Metorex, which relies heavily on its copper-cobalt interests in the Democratic Republic of the Congo and Zambia, has announced the appointment of Terence Goodlace as its CEO, following a radical survival plan announced during the second week of December. Goodlace was previously chief operating officer at Gold Fields, until he announced his departure, for personal reasons, in September 2008.Goodlace has thus moved from a company with a market value of USD 7.04bn to one with a value of USD 68m, and from gold, relatively the world's best performing commodity, to two metals that have been trashed.Metorex, forced into a hugely dilutive ZAR 744m rights issue, plus a bridging finance loan of ZAR 178m, at punitive rates, previously announced the effective firing of its chairman, Simon Malone, who was replaced by Rob Still. Erstwhile Metorex CEO, Charles Needham, continued in his job until Goodlace was appointed, and has now been demoted to managing director.In other moves at the director and management level, Keith Spencer and Edward Legg, currently executive directors, resigned, but continue in assisting Metorex as technical advisers, and as alternate directors to new independent appointments to the board. Maritz Smith, previously an alternate director, was appointed as group financial director with immediate effect.George Forrest, Snr., a legend in Katanga Province, and beyond, resigned as a non-executive director of Metorex with immediate effect, due to time constraints. Forrest's nominated replacement, Pierre Chevalier, was accepted by Metorex. Les Paton, a technical director of Impala Platinum, joined Metorex as an independent non-executive director.While Metorex remains determined to complete the build of its behind-schedule Ruashi operation in Katanga Province, DRC, mining there generally continues to lurch from one crisis to another, under the weight of collapsed copper and cobalt prices. In December, regional mining minister Barthelemy Mumba Gama indicated that up to 300,000 people may lose their jobs in Katanga Province; 200,000 such jobs, mainly in artisanal mining, had already gone.The formal mining sector in Katanga Province remains in a stricken state. Katanga Mining is struggling to raise finance to fund its scaled-down ambitions, while Camec remains on halt at its key mines, including Mukondo. Anvil continues to seek funding, and while Africo remains relatively well cashed up, it appears to have put its flagship Kalukundi development on ice for now.First Quantum, the pioneer of modern brownfields copper mining in Zambia and the DRC, remains, however, in a strong position, and Freeport-McMoRan, the world's biggest listed copper producer, continues to develop the huge Tenke Fungurume deposits in the DRC, albeit on a less ambitious basis than previously.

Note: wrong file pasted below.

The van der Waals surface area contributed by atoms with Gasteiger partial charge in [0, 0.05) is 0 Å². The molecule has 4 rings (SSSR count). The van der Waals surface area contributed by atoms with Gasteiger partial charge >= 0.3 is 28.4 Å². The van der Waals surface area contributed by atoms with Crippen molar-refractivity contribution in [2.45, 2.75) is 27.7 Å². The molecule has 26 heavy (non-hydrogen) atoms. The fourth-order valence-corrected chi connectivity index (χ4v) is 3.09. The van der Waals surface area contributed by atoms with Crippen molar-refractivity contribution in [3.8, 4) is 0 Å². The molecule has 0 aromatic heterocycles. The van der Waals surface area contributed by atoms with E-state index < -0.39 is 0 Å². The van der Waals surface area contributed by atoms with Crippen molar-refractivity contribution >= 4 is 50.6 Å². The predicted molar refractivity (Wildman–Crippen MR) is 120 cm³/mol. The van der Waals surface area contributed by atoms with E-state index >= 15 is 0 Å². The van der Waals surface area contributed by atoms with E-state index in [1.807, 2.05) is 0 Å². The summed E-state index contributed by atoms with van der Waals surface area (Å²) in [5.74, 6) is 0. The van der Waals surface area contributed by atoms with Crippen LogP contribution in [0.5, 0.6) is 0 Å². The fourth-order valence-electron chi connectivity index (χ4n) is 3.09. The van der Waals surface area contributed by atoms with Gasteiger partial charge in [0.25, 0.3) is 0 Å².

El Nino Ventures
* 12-month ** DRC only
Source: market data; table compiled by Barry Sergeant